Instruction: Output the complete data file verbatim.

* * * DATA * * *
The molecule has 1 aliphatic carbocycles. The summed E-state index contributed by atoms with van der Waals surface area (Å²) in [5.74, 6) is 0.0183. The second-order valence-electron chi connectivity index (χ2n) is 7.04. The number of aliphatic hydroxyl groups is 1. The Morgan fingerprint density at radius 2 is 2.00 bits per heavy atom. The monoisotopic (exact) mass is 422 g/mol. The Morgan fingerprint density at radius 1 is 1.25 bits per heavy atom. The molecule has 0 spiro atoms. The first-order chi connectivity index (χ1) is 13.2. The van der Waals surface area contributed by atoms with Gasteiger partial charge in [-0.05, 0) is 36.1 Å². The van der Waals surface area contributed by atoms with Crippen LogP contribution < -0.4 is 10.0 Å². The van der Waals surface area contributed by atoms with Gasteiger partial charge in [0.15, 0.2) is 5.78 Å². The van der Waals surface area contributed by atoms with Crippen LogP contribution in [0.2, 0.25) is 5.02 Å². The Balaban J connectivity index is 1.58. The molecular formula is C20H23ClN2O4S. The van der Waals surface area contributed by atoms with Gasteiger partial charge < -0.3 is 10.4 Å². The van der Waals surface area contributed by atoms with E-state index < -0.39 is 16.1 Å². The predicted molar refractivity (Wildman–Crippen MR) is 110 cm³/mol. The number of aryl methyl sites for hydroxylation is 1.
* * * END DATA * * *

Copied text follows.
The molecule has 1 aliphatic carbocycles. The summed E-state index contributed by atoms with van der Waals surface area (Å²) in [5.74, 6) is 0.0183. The second-order valence-electron chi connectivity index (χ2n) is 7.04. The number of aliphatic hydroxyl groups is 1. The Morgan fingerprint density at radius 2 is 2.00 bits per heavy atom. The monoisotopic (exact) mass is 422 g/mol. The Morgan fingerprint density at radius 1 is 1.25 bits per heavy atom. The molecule has 0 spiro atoms. The first-order chi connectivity index (χ1) is 13.2. The van der Waals surface area contributed by atoms with Gasteiger partial charge in [-0.05, 0) is 36.1 Å². The van der Waals surface area contributed by atoms with Crippen LogP contribution < -0.4 is 10.0 Å². The van der Waals surface area contributed by atoms with Gasteiger partial charge in [0.15, 0.2) is 5.78 Å². The van der Waals surface area contributed by atoms with Crippen LogP contribution in [0.2, 0.25) is 5.02 Å². The Balaban J connectivity index is 1.58. The molecular formula is C20H23ClN2O4S. The van der Waals surface area contributed by atoms with Gasteiger partial charge < -0.3 is 10.4 Å². The van der Waals surface area contributed by atoms with E-state index < -0.39 is 16.1 Å². The predicted molar refractivity (Wildman–Crippen MR) is 110 cm³/mol. The number of aryl methyl sites for hydroxylation is 1.